Similar problems arise with ED wait time metrics. Like mortality rates, they are reflections of a care system rather than processes of care specific to the ED. Blocked access to in-hospital beds, limited primary care resources for management of patients with multimorbidities and a lack of patient education on appropriate use of EDs are some of the factors that can impact ED flow, but are not caused per se by poor ED care. As for ED wait time metrics, the ED-HSMR could serve as a strong incentive for hospital departments and community health care resources to move from siloed approached to quality improvement and work together to improve outcomes of patients with emergency sensitive conditions.
The Québec’s health and welfare commissioner report published in 2016 raises important questions. As worrisome as they are, wait times henceforth do not appear to be the only important risk factor impacting outcomes of ED patients with emergency sensitive conditions. Indeed, Québec ED-HSMR in 2010–11 reveals fewer deaths than expected. This complementary information highlights the importance of synergistically using structure, process and outcome metrics when evaluating health care quality. We believe that all jurisdictions should adopt a comprehensive quality framework that would include among other metrics the ED-HSMR.
This study has inherent limitations of all studies using administrative database sources. Previous reports have shown that coding of administrative data is usually accurate and inaccuracies had modest effect on an HSMR [31,32,33]. The ED-HSMR does not adjust for all potential confounders, such as severity of disease, smoking habits or socio-economic status. Although severity of disease and smoking habits are not easily extractable from existing hospital databases, socio-economic status can be assessed using deprivation index derived from patient postal codes. Future iteration of the ED-HSMR could test socio-economic status as a potential explanatory variable. Furthermore the ED-HSMR is not a performance measure suitable for small hospitals because of the low numbers of observed and expected in-hospital deaths. Small hospitals represent 58% of all Canadian hospitals. Further research is needed to identify outcome measures that could be used to assess the quality of care provided in low-volume institutions. Finally, we acknowledge that our data are several years old. However, we believe that our results demonstrate the feasibility of using an ED sensitive condition hospital standardized mortality ratio to measure ED performance as a way to supplement existing wait times and access-to-care indicators.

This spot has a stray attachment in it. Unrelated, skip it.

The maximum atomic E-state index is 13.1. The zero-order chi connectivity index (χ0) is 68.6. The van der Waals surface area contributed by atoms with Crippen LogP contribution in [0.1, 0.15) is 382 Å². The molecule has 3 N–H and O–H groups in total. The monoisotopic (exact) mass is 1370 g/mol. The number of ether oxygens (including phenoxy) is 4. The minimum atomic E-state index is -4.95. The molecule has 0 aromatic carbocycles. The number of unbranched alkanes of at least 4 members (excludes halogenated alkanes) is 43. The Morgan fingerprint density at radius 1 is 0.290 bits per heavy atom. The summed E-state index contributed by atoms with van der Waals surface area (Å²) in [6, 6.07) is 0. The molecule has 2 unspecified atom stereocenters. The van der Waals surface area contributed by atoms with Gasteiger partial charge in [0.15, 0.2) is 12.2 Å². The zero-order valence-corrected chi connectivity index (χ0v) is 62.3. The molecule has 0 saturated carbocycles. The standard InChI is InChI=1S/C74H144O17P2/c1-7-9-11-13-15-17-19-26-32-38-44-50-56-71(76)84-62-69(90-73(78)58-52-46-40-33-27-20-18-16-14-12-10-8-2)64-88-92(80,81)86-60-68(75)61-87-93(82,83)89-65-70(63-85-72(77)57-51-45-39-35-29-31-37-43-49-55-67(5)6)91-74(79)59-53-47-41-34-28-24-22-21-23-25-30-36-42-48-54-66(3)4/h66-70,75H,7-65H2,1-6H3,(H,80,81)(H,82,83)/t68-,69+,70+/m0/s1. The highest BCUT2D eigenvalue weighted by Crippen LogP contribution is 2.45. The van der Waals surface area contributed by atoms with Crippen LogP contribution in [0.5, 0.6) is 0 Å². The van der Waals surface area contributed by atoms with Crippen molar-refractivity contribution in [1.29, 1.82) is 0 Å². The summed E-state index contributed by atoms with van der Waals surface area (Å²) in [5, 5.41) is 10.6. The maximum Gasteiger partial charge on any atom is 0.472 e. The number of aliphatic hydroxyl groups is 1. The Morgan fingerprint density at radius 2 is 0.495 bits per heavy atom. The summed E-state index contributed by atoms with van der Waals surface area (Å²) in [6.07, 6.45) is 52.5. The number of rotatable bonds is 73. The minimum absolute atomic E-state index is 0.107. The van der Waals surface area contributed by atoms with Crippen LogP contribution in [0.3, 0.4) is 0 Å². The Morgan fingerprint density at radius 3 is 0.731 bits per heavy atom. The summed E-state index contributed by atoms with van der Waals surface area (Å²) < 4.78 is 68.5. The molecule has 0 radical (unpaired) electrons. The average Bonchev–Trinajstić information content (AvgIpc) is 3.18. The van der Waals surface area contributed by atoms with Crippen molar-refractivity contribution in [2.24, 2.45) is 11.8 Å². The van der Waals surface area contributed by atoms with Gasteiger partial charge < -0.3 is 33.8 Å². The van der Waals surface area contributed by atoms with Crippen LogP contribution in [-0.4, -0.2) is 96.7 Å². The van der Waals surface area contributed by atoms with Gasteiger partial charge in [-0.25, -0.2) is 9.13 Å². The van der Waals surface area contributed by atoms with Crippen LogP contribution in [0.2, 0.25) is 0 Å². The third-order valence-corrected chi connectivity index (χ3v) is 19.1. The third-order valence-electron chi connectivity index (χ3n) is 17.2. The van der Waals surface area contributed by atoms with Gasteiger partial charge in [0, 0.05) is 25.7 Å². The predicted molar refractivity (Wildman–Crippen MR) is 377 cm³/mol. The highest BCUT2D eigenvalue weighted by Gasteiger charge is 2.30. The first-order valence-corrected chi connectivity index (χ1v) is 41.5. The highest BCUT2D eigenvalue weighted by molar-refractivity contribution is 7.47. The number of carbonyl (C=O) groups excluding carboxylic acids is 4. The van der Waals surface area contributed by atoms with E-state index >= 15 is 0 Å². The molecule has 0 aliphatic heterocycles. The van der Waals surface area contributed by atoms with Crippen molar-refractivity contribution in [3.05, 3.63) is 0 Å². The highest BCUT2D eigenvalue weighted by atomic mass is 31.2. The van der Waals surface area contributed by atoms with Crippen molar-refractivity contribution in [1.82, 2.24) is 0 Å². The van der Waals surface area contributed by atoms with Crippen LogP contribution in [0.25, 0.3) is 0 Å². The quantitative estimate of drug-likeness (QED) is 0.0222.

In conclusion, we analyzed Canadian in-hospital mortality rates using the ED-HSMR. Our study revealed important variation in risk-adjusted mortality for patients admitted to hospital with emergency-sensitive conditions among Canadian provinces. These results warrant in-depth evaluations to understand the root causes of the observed regional variation. The ED-HSMR may be a useful outcome indicator to complement existing process indicators in measuring ED performance.
Availability of data and materials
The datasets generated and analysed during the current study are not publicly available. Data were provided by the Canadian Institute for Health Information with an agreement to destroy in whole all datasets after study completion.
Canadian Institute for Health Information
Hospital standardized mortality ratio for emergency department sensitive conditions
Intensive care unit
Length of stay
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To conduct this study, the authors received unrestricted grants from the Département de médecine familiale et de médecine d’urgence de l’Université Laval and from the Department of Emergency Medicine, University of Calgary. These funding bodies had no role in the design of the study; collection, analysis, and interpretation of data; and in writing the manuscript.
Ethics approval and consent to participate
This study received ethics approval from the Conjoint Health Research Ethics Board at the University of Calgary (E-24580). Since it is a retrospective study on a large anonymized administrative dataset, patient consent was not required.
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The authors declare that they have no competing interests.
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Additional file 1.
Hospital peer-groups definition
Additional file 2.
List of the Diagnosis Groups (n = 37) of the International Classification of Diseases (10th version) included in the ED-HSMR
Additional file 3.
Charlson index score groups
Additional file 4.
Distribution of ED-HSMRs of all eligible institutions (n = 294) in 2010–11
Additional file 5.
Caterpillar plots of ED-HSMRs by peer-group
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Berthelot, S., Lang, E.S., Quan, H. et al. Canadian in-hospital mortality for patients with emergency-sensitive conditions: a retrospective cohort study. BMC Emerg Med 19, 57 (2019). https://doi.org/10.1186/s12873-019-0270-1
- Emergency department
- Standardized mortality ratio
- Emergency sensitive conditions